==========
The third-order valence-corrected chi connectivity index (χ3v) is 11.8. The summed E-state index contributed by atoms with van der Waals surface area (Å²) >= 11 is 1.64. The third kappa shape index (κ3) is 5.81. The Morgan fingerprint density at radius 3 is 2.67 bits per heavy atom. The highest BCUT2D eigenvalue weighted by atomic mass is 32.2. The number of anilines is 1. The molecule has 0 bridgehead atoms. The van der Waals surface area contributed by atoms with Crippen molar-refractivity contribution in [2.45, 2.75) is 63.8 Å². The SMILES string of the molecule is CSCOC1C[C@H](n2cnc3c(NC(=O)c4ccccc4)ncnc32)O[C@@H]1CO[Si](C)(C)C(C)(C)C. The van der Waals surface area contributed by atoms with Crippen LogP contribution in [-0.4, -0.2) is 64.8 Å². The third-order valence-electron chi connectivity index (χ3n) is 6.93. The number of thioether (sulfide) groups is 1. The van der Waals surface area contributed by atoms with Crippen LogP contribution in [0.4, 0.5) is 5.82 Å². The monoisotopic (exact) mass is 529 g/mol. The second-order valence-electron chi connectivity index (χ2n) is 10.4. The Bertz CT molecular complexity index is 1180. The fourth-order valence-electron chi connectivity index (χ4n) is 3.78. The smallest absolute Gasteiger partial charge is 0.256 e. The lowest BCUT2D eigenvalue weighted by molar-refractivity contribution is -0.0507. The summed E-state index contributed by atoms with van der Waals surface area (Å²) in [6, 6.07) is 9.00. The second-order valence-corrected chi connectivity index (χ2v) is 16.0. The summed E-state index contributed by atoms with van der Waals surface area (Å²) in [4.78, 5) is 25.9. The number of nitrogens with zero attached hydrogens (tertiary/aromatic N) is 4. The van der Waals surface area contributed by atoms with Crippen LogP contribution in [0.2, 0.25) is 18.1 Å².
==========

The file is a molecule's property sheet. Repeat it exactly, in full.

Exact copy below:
The third-order valence-corrected chi connectivity index (χ3v) is 11.8. The summed E-state index contributed by atoms with van der Waals surface area (Å²) >= 11 is 1.64. The third kappa shape index (κ3) is 5.81. The Morgan fingerprint density at radius 3 is 2.67 bits per heavy atom. The highest BCUT2D eigenvalue weighted by atomic mass is 32.2. The number of anilines is 1. The molecule has 0 bridgehead atoms. The van der Waals surface area contributed by atoms with Crippen molar-refractivity contribution in [2.45, 2.75) is 63.8 Å². The SMILES string of the molecule is CSCOC1C[C@H](n2cnc3c(NC(=O)c4ccccc4)ncnc32)O[C@@H]1CO[Si](C)(C)C(C)(C)C. The van der Waals surface area contributed by atoms with Crippen LogP contribution in [-0.4, -0.2) is 64.8 Å². The third-order valence-electron chi connectivity index (χ3n) is 6.93. The number of thioether (sulfide) groups is 1. The van der Waals surface area contributed by atoms with Crippen LogP contribution in [0.4, 0.5) is 5.82 Å². The monoisotopic (exact) mass is 529 g/mol. The second-order valence-electron chi connectivity index (χ2n) is 10.4. The Bertz CT molecular complexity index is 1180. The fourth-order valence-electron chi connectivity index (χ4n) is 3.78. The smallest absolute Gasteiger partial charge is 0.256 e. The lowest BCUT2D eigenvalue weighted by molar-refractivity contribution is -0.0507. The summed E-state index contributed by atoms with van der Waals surface area (Å²) in [6, 6.07) is 9.00. The second-order valence-corrected chi connectivity index (χ2v) is 16.0. The summed E-state index contributed by atoms with van der Waals surface area (Å²) in [4.78, 5) is 25.9. The number of nitrogens with zero attached hydrogens (tertiary/aromatic N) is 4. The van der Waals surface area contributed by atoms with Crippen LogP contribution in [0.2, 0.25) is 18.1 Å².